The ocean on Ganymede — which is buried under a thick crust of ice — could actually harbor more water than all of Earth's surface water combined, according to NASA officials. Scientists think the ocean is about 60 miles (100 kilometers) thick, 10 times the depth of Earth's oceans, NASA added. The new Hubble Space Telescope finding could also help scientists learn more about the plethora of potentially watery worlds that exist in the solar system and beyond.
"The solar system is now looking like a pretty soggy place," Jim Green, NASA's director of planetary science, said during a news teleconference today (March 12). Scientists are particularly interested in learning more about watery worlds because life as we know it depends on water to thrive. [See amazing photos of Ganymede]
Scientists have also found that Ganymede's surface shows signs of flooding. Young parts of Ganymede seen in a video map may have been formed by water bubbling up from the interior of the moon through faults or cryo-volcanos at some point in the moon's history, Green said.
Scientists have long suspected that there was an ocean of liquid water on Ganymede — the largest moon in the solar system, at about 3,273 miles (5,268 kilometers) across — has an ocean of liquid water beneath its surface. The Galileo probe measured Ganymede's magnetic field in 2002, providing some data supporting the theory that the moon has an ocean. The newly announced evidence from the Hubble telescope is the most convincing data supporting the subsurface ocean theory yet, according to NASA.
Scientists used Hubble to monitor Ganymede's auroras, ribbons of light at the poles created by the moon's magnetic field. The moon's auroras are also affected by Jupiter's magnetic field because of the moon's proximity to the huge planet.
When Jupiter's magnetic field changes, so does Ganymede's. Researchers were able to watch the two auroras "rock" back and forth with Hubble. Ganymede's aurora didn't rock as much as expected, so by monitoring that motion, the researchers concluded that a subsurface ocean was likely responsible for dampening the change in Ganymede's aurora created by Jupiter.
"I was always brainstorming how we could use a telescope in other ways," Joachim Saur, geophysicist and team leader of the new finding, said in a statement. "Is there a way you could use a telescope to look inside a planetary body? Then I thought, the aurorae! Because aurorae are controlled by the magnetic field, if you observe the aurorae in an appropriate way, you learn something about the magnetic field. If you know the magnetic field, then you know something about the moon's interior."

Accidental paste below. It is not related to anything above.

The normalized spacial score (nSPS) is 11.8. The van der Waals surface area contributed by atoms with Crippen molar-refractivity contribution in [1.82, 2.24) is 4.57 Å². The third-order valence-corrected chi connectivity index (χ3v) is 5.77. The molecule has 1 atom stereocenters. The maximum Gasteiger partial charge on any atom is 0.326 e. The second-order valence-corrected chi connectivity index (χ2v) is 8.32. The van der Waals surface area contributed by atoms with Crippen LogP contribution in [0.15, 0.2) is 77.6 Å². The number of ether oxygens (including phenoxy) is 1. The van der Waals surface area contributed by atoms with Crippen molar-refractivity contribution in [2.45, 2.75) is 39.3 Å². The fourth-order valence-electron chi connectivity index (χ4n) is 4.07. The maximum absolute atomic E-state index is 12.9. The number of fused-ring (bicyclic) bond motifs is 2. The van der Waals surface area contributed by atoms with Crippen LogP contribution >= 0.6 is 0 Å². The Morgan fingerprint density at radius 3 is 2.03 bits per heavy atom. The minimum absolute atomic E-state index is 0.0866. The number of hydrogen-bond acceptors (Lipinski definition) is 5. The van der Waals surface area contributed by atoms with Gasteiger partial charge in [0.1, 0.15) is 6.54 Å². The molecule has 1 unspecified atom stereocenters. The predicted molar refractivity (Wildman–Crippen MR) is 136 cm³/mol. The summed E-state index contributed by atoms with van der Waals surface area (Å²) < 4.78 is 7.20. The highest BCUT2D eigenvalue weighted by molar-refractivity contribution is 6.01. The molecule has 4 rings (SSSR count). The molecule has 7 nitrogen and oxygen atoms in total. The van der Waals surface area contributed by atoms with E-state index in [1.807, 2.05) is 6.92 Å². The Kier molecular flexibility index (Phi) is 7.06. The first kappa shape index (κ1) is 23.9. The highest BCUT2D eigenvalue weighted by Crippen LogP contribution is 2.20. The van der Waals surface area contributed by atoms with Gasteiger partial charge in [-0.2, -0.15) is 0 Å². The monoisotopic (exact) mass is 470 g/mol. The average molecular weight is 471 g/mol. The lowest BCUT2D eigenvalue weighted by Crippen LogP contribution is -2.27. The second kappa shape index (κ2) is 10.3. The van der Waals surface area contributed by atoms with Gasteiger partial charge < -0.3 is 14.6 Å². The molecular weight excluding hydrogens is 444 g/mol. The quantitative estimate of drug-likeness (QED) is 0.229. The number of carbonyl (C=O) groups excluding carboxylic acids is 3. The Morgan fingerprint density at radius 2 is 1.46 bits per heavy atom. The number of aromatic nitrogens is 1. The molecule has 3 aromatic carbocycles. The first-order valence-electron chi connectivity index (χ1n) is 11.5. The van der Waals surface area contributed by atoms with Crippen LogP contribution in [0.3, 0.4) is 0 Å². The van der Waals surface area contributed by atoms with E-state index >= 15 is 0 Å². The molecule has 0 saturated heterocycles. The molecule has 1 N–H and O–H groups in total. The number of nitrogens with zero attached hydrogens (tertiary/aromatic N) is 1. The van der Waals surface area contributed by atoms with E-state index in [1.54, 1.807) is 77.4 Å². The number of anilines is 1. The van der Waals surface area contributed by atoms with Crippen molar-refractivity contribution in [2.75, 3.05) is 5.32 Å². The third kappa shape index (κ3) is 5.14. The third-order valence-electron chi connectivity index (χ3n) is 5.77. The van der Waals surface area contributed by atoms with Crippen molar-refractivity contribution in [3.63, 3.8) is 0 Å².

Hunting for auroras on other worlds could potentially help identify water-rich alien planets in the future, Heidi Hammel, executive vice president of the Association of Universities for Research in Astronomy, said during the teleconference. Scientists might be able to search for rocking auroras on exoplanets that could potentially harbor water using the lessons learned from the Hubble observations of Ganymede.
Astronomers might be able to detect oceans on planets near magnetically active stars using similar methods to those used by Saur and his research team, Hammel added.
"By monitoring auroral activity on exoplanets, we may be able to infer the presence of water on or within an exoplanet," Hammel said. "Now, it's not going to be easy — it's not as easy as Ganymede and Jupiter, and that wasn't easy. It may require a much larger telescope than Hubble, it may require some future space telescope, but nevertheless, it's a tool now that we didn't have prior to this work that Joachim and his team have done."
Jupiter's moons are popular targets for future space missions. The European Space Agency is planning to send a probe called JUICE — short for JUpiter ICy moons Explorer — to Jupiter and its moons in 2022. JUICE is expected to check out Europa, Callisto and Ganymede during its mission. NASA also has its eye on the Jupiter system. Officials are hoping to send a probe to Europa by the mid-2020s.
NASA will also celebrate the Hubble telescope's 25th anniversary this year.
"This discovery marks a significant milestone, highlighting what only Hubble can accomplish," John Grunsfeld, assistant administrator of NASA's Science Mission, said in the same statement. "In its 25 years in orbit, Hubble has made many scientific discoveries in our own solar system. A deep ocean under the icy crust of Ganymede opens up further exciting possibilities for life beyond Earth."
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